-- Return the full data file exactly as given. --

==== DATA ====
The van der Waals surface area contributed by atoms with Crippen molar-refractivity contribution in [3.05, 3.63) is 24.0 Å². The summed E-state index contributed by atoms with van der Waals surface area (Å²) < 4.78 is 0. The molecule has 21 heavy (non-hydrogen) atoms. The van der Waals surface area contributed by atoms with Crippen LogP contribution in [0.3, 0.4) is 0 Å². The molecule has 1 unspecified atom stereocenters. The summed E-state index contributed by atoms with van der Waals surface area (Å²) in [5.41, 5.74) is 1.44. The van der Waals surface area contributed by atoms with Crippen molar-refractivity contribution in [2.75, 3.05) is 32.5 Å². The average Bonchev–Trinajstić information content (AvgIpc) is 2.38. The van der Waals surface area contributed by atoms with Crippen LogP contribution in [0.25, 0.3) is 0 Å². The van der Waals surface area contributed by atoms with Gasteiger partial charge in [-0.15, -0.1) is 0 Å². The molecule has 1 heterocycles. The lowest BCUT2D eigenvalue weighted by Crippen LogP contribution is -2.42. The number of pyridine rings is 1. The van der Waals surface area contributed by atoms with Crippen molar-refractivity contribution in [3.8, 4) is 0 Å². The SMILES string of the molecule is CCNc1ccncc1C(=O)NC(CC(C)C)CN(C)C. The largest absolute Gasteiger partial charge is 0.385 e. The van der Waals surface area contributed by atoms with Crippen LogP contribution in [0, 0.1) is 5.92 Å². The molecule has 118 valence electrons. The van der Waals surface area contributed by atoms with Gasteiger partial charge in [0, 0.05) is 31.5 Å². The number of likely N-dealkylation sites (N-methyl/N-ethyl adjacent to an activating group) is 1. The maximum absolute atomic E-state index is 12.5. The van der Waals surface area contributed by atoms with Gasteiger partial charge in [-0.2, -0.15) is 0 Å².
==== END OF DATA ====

The van der Waals surface area contributed by atoms with Crippen molar-refractivity contribution in [3.05, 3.63) is 24.0 Å². The summed E-state index contributed by atoms with van der Waals surface area (Å²) < 4.78 is 0. The molecule has 21 heavy (non-hydrogen) atoms. The van der Waals surface area contributed by atoms with Crippen LogP contribution in [0.3, 0.4) is 0 Å². The molecule has 1 unspecified atom stereocenters. The summed E-state index contributed by atoms with van der Waals surface area (Å²) in [5.41, 5.74) is 1.44. The van der Waals surface area contributed by atoms with Crippen molar-refractivity contribution in [2.75, 3.05) is 32.5 Å². The average Bonchev–Trinajstić information content (AvgIpc) is 2.38. The van der Waals surface area contributed by atoms with Crippen LogP contribution in [0.25, 0.3) is 0 Å². The van der Waals surface area contributed by atoms with Gasteiger partial charge in [-0.15, -0.1) is 0 Å². The molecule has 1 heterocycles. The lowest BCUT2D eigenvalue weighted by Crippen LogP contribution is -2.42. The number of pyridine rings is 1. The van der Waals surface area contributed by atoms with Crippen molar-refractivity contribution in [3.8, 4) is 0 Å². The SMILES string of the molecule is CCNc1ccncc1C(=O)NC(CC(C)C)CN(C)C. The largest absolute Gasteiger partial charge is 0.385 e. The van der Waals surface area contributed by atoms with Crippen LogP contribution in [0, 0.1) is 5.92 Å². The molecule has 118 valence electrons. The van der Waals surface area contributed by atoms with Gasteiger partial charge in [0, 0.05) is 31.5 Å². The number of likely N-dealkylation sites (N-methyl/N-ethyl adjacent to an activating group) is 1. The maximum absolute atomic E-state index is 12.5. The van der Waals surface area contributed by atoms with Gasteiger partial charge in [-0.2, -0.15) is 0 Å².